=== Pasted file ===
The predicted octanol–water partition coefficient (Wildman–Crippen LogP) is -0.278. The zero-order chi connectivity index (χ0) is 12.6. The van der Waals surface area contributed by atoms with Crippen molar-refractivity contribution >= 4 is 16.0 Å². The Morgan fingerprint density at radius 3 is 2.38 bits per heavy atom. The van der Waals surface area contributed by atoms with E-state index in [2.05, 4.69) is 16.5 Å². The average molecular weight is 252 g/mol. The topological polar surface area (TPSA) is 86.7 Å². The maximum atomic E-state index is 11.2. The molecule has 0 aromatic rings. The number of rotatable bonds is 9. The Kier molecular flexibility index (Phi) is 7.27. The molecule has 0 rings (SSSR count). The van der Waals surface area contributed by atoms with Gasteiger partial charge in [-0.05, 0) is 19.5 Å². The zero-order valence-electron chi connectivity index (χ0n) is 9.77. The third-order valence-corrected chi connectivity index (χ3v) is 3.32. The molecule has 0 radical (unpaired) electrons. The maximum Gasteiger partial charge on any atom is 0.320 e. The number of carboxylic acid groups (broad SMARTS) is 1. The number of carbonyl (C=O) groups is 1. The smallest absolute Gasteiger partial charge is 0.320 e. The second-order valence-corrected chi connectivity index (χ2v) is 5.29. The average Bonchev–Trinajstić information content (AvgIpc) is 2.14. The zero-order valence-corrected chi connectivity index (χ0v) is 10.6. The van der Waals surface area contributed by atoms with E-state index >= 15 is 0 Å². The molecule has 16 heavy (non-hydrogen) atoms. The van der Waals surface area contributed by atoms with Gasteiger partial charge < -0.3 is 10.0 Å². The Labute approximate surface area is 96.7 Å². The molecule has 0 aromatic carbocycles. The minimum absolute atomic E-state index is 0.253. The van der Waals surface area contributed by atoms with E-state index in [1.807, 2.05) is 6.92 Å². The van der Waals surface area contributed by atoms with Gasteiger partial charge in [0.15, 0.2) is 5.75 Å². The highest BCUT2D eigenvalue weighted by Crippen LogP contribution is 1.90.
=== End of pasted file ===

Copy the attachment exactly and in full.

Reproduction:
The predicted octanol–water partition coefficient (Wildman–Crippen LogP) is -0.278. The zero-order chi connectivity index (χ0) is 12.6. The van der Waals surface area contributed by atoms with Crippen molar-refractivity contribution >= 4 is 16.0 Å². The Morgan fingerprint density at radius 3 is 2.38 bits per heavy atom. The van der Waals surface area contributed by atoms with E-state index in [2.05, 4.69) is 16.5 Å². The average molecular weight is 252 g/mol. The topological polar surface area (TPSA) is 86.7 Å². The maximum atomic E-state index is 11.2. The molecule has 0 aromatic rings. The number of rotatable bonds is 9. The Kier molecular flexibility index (Phi) is 7.27. The molecule has 0 rings (SSSR count). The van der Waals surface area contributed by atoms with Gasteiger partial charge in [-0.05, 0) is 19.5 Å². The zero-order valence-electron chi connectivity index (χ0n) is 9.77. The third-order valence-corrected chi connectivity index (χ3v) is 3.32. The molecule has 0 radical (unpaired) electrons. The maximum Gasteiger partial charge on any atom is 0.320 e. The number of carboxylic acid groups (broad SMARTS) is 1. The number of carbonyl (C=O) groups is 1. The smallest absolute Gasteiger partial charge is 0.320 e. The second-order valence-corrected chi connectivity index (χ2v) is 5.29. The average Bonchev–Trinajstić information content (AvgIpc) is 2.14. The zero-order valence-corrected chi connectivity index (χ0v) is 10.6. The van der Waals surface area contributed by atoms with E-state index >= 15 is 0 Å². The molecule has 16 heavy (non-hydrogen) atoms. The van der Waals surface area contributed by atoms with Gasteiger partial charge < -0.3 is 10.0 Å². The Labute approximate surface area is 96.7 Å². The molecule has 0 aromatic carbocycles. The minimum absolute atomic E-state index is 0.253. The van der Waals surface area contributed by atoms with E-state index in [1.807, 2.05) is 6.92 Å². The van der Waals surface area contributed by atoms with Gasteiger partial charge in [0.15, 0.2) is 5.75 Å². The highest BCUT2D eigenvalue weighted by Crippen LogP contribution is 1.90.